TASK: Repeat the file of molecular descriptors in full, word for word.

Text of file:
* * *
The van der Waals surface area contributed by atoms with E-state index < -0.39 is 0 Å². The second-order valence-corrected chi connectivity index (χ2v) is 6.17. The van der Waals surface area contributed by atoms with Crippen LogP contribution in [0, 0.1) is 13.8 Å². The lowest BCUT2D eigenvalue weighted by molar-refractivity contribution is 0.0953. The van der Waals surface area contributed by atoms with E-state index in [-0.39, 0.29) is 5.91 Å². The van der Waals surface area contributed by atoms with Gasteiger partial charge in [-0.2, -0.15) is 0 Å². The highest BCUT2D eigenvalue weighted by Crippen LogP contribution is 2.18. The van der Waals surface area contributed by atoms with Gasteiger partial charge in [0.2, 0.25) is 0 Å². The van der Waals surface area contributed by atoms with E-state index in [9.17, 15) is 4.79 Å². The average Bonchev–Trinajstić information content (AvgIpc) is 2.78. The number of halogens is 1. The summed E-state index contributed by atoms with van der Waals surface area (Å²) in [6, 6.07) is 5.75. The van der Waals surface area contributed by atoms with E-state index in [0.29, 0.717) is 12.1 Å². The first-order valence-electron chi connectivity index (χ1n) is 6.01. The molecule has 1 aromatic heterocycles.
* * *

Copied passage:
The van der Waals surface area contributed by atoms with E-state index < -0.39 is 0 Å². The second-order valence-corrected chi connectivity index (χ2v) is 6.17. The van der Waals surface area contributed by atoms with Crippen LogP contribution in [0, 0.1) is 13.8 Å². The lowest BCUT2D eigenvalue weighted by molar-refractivity contribution is 0.0953. The van der Waals surface area contributed by atoms with E-state index in [-0.39, 0.29) is 5.91 Å². The van der Waals surface area contributed by atoms with Gasteiger partial charge in [-0.2, -0.15) is 0 Å². The highest BCUT2D eigenvalue weighted by Crippen LogP contribution is 2.18. The van der Waals surface area contributed by atoms with Gasteiger partial charge in [0.2, 0.25) is 0 Å². The van der Waals surface area contributed by atoms with E-state index in [9.17, 15) is 4.79 Å². The average Bonchev–Trinajstić information content (AvgIpc) is 2.78. The number of halogens is 1. The summed E-state index contributed by atoms with van der Waals surface area (Å²) in [6, 6.07) is 5.75. The van der Waals surface area contributed by atoms with E-state index in [0.29, 0.717) is 12.1 Å². The first-order valence-electron chi connectivity index (χ1n) is 6.01. The molecule has 1 aromatic heterocycles.